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Database of Abstracts of Reviews of Effects (DARE): Quality-assessed Reviews [Internet]. York (UK): Centre for Reviews and Dissemination (UK); 1995-.

Database of Abstracts of Reviews of Effects (DARE): Quality-assessed Reviews.

Microcolony culture techniques for tuberculosis diagnosis: a systematic review

Review published: 2012.

Bibliographic details: Leung E, Minion J, Benedetti A, Pai M, Menzies D.  Microcolony culture techniques for tuberculosis diagnosis: a systematic review. International Journal of Tuberculosis and Lung Disease 2012; 16(1): 16-23. [PubMed: 21986554]


BACKGROUND: There is considerable demand for quicker and more affordable yet accurate diagnostic tools for tuberculosis (TB). The microscopic observation drug susceptibility (MODS) assay and the thin-layer agar (TLA) assay are inexpensive, rapid microcolony-based culture methods.

METHODS: A systematic review and meta-analysis was performed to assess the accuracy and other test characteristics of MODS and TLA compared to a reference standard of traditional solid or liquid culture. Pooled estimates of sensitivity and specificity and their 95% confidence intervals were estimated with an exact binomial likelihood random effects meta-analysis.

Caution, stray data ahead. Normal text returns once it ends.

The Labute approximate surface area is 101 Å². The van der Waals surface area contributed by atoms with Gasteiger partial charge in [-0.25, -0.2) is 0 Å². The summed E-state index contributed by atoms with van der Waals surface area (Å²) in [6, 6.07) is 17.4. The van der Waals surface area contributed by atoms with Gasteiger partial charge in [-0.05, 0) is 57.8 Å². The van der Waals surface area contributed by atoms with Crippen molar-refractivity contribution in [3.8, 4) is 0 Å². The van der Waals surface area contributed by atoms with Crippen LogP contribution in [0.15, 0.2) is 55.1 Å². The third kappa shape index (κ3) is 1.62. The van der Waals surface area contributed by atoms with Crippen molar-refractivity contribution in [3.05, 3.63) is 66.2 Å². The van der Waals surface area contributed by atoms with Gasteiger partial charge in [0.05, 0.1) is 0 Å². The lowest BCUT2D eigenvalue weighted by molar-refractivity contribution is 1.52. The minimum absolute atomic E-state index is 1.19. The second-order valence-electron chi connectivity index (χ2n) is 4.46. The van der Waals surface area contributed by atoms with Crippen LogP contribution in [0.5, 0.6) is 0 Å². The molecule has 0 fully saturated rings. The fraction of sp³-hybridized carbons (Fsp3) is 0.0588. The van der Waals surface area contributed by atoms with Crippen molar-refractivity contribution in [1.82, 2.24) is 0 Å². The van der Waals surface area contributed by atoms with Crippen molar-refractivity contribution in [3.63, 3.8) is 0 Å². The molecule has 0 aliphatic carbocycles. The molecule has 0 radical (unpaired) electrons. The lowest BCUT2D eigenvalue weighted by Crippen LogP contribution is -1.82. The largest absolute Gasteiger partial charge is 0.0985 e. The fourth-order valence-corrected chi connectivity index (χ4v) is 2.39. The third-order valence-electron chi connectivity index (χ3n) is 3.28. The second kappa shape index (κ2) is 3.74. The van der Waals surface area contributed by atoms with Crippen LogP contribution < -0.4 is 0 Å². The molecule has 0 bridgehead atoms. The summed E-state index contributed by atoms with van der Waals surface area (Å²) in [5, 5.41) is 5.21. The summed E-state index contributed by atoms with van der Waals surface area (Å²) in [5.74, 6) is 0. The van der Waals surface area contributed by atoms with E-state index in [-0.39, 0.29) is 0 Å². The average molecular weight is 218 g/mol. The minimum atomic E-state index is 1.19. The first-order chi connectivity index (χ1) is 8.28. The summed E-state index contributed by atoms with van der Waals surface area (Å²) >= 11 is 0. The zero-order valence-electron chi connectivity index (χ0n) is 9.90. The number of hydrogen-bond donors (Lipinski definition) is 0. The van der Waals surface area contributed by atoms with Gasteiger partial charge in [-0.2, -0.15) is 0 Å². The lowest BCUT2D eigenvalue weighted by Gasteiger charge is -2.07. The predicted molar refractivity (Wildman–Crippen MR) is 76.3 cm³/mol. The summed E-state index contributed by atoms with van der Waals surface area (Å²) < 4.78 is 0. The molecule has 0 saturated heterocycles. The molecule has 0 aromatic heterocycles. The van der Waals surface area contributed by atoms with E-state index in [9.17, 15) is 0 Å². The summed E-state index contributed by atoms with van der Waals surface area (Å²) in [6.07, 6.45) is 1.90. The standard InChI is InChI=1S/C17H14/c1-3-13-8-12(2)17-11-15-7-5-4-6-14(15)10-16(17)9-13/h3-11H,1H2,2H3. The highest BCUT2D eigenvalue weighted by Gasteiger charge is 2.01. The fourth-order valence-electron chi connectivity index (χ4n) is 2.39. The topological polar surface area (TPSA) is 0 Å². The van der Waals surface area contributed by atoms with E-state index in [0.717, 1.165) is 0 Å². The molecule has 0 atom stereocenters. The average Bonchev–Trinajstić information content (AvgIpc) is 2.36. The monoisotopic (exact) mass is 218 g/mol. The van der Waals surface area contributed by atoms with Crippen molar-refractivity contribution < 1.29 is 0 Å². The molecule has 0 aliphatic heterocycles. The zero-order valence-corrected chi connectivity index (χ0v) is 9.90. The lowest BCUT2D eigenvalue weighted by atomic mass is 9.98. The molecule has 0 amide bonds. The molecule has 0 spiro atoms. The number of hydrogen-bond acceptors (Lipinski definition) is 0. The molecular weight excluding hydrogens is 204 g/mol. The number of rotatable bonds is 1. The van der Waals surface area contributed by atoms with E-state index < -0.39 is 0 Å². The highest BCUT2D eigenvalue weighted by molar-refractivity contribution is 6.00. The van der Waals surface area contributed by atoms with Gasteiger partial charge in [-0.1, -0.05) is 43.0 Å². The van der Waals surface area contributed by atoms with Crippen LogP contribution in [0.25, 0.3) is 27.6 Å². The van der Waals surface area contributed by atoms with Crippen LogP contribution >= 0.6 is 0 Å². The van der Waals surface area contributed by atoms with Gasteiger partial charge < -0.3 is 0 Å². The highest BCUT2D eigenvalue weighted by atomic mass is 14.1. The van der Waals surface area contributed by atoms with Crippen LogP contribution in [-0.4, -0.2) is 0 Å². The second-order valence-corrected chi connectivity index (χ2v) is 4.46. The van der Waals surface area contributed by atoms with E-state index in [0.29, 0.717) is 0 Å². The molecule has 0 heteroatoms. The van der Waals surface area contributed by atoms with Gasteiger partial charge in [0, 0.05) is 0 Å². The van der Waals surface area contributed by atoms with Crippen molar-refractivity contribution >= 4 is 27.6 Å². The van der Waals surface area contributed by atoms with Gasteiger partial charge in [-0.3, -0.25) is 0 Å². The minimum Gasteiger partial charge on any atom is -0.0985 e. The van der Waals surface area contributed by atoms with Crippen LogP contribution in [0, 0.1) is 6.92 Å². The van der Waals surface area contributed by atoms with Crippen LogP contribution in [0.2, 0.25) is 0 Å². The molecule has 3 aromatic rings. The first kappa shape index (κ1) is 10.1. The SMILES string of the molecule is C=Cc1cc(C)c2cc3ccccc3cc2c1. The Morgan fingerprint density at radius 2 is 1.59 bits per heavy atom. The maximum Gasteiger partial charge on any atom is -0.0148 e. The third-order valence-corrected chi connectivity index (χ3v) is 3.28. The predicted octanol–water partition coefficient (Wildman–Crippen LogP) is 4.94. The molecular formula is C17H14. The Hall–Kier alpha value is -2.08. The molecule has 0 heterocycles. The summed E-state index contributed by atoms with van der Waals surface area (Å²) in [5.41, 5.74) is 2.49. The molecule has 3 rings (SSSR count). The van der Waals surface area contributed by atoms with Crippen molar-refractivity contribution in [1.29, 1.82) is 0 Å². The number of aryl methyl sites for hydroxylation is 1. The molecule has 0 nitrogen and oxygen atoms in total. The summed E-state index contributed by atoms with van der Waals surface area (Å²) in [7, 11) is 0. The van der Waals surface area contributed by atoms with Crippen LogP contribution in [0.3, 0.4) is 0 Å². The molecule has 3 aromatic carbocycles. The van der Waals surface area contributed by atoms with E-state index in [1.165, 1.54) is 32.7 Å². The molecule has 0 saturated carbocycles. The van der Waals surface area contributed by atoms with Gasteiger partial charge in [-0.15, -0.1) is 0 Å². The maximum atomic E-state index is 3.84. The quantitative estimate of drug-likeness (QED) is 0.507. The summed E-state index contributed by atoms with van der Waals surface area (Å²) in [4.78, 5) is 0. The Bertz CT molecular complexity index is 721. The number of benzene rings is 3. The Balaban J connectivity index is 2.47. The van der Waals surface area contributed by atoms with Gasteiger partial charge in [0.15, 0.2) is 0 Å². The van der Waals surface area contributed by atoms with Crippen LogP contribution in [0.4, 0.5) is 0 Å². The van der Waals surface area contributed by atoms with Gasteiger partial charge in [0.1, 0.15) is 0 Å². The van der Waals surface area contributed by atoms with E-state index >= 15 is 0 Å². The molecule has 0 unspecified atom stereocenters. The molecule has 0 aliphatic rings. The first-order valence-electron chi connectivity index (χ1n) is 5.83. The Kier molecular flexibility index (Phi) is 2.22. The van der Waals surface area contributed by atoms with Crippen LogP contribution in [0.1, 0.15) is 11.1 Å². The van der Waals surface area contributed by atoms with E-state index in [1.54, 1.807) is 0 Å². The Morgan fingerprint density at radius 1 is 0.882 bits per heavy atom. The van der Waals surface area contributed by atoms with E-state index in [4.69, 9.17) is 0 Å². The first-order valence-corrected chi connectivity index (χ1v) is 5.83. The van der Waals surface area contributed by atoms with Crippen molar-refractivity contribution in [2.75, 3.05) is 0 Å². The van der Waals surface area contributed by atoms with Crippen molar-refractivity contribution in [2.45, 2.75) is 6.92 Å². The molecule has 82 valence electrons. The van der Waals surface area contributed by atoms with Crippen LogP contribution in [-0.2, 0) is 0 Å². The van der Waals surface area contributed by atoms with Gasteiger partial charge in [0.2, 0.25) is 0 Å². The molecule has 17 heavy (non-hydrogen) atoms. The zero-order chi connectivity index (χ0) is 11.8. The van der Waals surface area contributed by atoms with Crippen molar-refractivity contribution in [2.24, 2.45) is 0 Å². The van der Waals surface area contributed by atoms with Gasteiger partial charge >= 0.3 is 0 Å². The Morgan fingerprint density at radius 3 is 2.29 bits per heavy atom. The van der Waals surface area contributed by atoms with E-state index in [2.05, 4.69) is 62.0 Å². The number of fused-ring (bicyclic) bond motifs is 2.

RESULTS: A total of 21 eligible studies were identified, 12 that evaluated MODS, seven that evaluated TLA and two that evaluated both. The overall pooled sensitivity and specificity of MODS were respectively 92% (95%CI 87-97) and 96% (90-100), and for TLA they were respectively 87% (95%CI 79-94) and 98% (95%CI 94-100), although there was considerable heterogeneity of results. When the studies were restricted to those assessing accuracy of MODS in sputum samples only, the sensitivity was 96% (95%CI 94-98) and the specificity 96% (95%CI 89-100). The mean intervals from reception of specimens to results were 9.2 days with MODS and 11.5 days with TLA; contamination rates averaged 6.6% with MODS and 12.3% with TLA; materials and supplies costs averaged US$1.48 for MODS and US$2.42 for TLA.

CONCLUSIONS: MODS and TLA appear to be accurate and rapid yet inexpensive diagnostic tools for active TB. However, this review did not find sufficient evidence on the feasibility and costs of implementation of these tests, nor on the impact of these tests on patient outcomes.

CRD has determined that this article meets the DARE scientific quality criteria for a systematic review.

Copyright © 2014 University of York.

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